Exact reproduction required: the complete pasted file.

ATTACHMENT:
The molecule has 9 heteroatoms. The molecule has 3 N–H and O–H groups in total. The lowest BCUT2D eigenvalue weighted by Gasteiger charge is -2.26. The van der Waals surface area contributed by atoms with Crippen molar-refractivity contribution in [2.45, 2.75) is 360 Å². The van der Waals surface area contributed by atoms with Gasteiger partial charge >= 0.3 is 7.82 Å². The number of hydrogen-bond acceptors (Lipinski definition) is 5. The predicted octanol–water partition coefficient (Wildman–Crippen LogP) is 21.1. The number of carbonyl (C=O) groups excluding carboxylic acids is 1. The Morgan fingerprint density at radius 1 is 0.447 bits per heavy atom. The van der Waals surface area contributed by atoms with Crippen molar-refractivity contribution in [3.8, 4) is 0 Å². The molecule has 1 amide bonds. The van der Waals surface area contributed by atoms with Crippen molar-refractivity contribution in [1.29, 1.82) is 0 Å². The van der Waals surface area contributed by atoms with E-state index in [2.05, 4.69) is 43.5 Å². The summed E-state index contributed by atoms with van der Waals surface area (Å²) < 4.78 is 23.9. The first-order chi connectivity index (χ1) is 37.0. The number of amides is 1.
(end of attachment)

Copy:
The molecule has 9 heteroatoms. The molecule has 3 N–H and O–H groups in total. The lowest BCUT2D eigenvalue weighted by Gasteiger charge is -2.26. The van der Waals surface area contributed by atoms with Crippen molar-refractivity contribution in [2.45, 2.75) is 360 Å². The van der Waals surface area contributed by atoms with Gasteiger partial charge >= 0.3 is 7.82 Å². The number of hydrogen-bond acceptors (Lipinski definition) is 5. The predicted octanol–water partition coefficient (Wildman–Crippen LogP) is 21.1. The number of carbonyl (C=O) groups excluding carboxylic acids is 1. The Morgan fingerprint density at radius 1 is 0.447 bits per heavy atom. The van der Waals surface area contributed by atoms with Crippen molar-refractivity contribution in [3.8, 4) is 0 Å². The molecule has 1 amide bonds. The van der Waals surface area contributed by atoms with Crippen molar-refractivity contribution in [1.29, 1.82) is 0 Å². The van der Waals surface area contributed by atoms with E-state index in [2.05, 4.69) is 43.5 Å². The summed E-state index contributed by atoms with van der Waals surface area (Å²) < 4.78 is 23.9. The first-order chi connectivity index (χ1) is 37.0. The number of amides is 1.